You get a LOT of D/A converter for your money with the Essence HDACC. At time of writing it’s one of the keenest priced entry points into the world of third party hi-res Blu-ray decoding. Well worthy of further investigation if you feel your own disc spinner’s DAC and output stage aren’t up to muster and you want to dine in on physical hi-res formats.

‘Pure Audio’ Blu-ray titles are now available from the likes of Supertramp, Genesis, Nirvana, The Velvet Undergound, Tears For Fears, Elton John, Stevie Wonder and Miles Davis.


Associated Equipment

  • Laser BLU-BD1000
  • Apple MacMini w/ Audirvana+
  • Resonessence Labs Concero HD
  • Audio-gd NFB-3 (2014 version)
  • REDGUM Rgi60
  • Zu Soul MKII
  • Mr Speakers Mad Dog
  • Sennheiser HD800

Audition Music

  • Beck – Sea Change (2002)

Further information

Postscript: If only my dealings with Essence CEO Bob Rapoport had been as pleasant as my time with his product. Rapoport’s numerous attempts to corrupt the review process, first by insisting that he approve the review prior to publication and then attempting to hitch his advertising commitments to review coverage, were both met with firm resistance from yours truly:


When Rapoport later requested that I strike a comment from Part 1 – in which I stated that the HDACC isn’t as strong a performer as rivals DACs from Schitt Audio or Resonessence Labs – an even firmer stance was called for:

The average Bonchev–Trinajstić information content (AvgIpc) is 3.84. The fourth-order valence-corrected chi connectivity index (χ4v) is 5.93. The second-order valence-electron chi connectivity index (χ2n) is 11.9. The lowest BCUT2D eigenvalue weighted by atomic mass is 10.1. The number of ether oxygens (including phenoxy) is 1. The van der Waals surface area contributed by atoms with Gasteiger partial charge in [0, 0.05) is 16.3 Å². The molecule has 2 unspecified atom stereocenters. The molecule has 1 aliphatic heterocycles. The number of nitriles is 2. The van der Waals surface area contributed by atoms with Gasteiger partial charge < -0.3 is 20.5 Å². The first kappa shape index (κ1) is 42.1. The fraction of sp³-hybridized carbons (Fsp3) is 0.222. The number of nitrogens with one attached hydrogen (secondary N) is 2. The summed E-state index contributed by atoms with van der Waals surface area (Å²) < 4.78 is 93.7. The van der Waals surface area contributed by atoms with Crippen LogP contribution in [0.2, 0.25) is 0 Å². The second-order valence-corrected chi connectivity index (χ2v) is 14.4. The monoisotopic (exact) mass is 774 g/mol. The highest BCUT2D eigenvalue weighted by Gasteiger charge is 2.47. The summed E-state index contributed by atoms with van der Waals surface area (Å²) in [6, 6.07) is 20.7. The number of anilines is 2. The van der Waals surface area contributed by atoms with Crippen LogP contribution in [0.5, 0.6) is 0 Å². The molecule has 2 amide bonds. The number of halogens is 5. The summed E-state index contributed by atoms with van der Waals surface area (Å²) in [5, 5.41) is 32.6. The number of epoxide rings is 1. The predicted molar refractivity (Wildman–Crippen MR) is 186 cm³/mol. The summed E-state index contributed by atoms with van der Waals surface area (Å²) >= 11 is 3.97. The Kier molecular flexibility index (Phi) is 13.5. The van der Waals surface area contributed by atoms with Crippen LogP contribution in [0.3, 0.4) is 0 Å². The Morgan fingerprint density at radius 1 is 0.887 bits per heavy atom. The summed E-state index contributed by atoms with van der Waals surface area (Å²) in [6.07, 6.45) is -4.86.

Alas, Rapoport’s attempts at interfering with DAR’s editorial content didn’t end there. After the review had wrapped, he tried to promote his own product with a comment ‘neath a news story about an ADL/Furutech DAC. Not the worse crime against DAR but given his prior ‘offences’ it necessitated the following email:


Rapoport’s sense of entitlement to unfettered access to news announcements resulted in numerous emails that both cajoled and harassed. My resolve not run the piece therefore stiffened but emails, in which our man in Florida tried to claim an advertiser’s right to editorial support, kept on coming.

In an attempt to deal with the issue man-to-man and offline, I phoned Rapoport one evening. It did not go well. He screamed at me down the line for a full two minutes before I could do nothing but hang up – oh how I wish I’d recorded that call. Unsurprisingly, an email soon went out the door in which I politely but firmly requested that Rapoport never contact me again:


I am aware of Rapoport’s ongoing attempts to besmirch my reputation and integrity both behind the scenes and on his Facebook page. DAR’s legal team is also up to speed.

However, Rapoport is no stranger to legal action: PurePower successfully sued him in 2012 to the tune of over half a million bucks for his attempts to defraud dealers and distributors with counterfeit product. A judgement that was upheld in 2014.

Perhaps this is why Rapoport seems so desperate for positive review and news coverage of his company’s product line?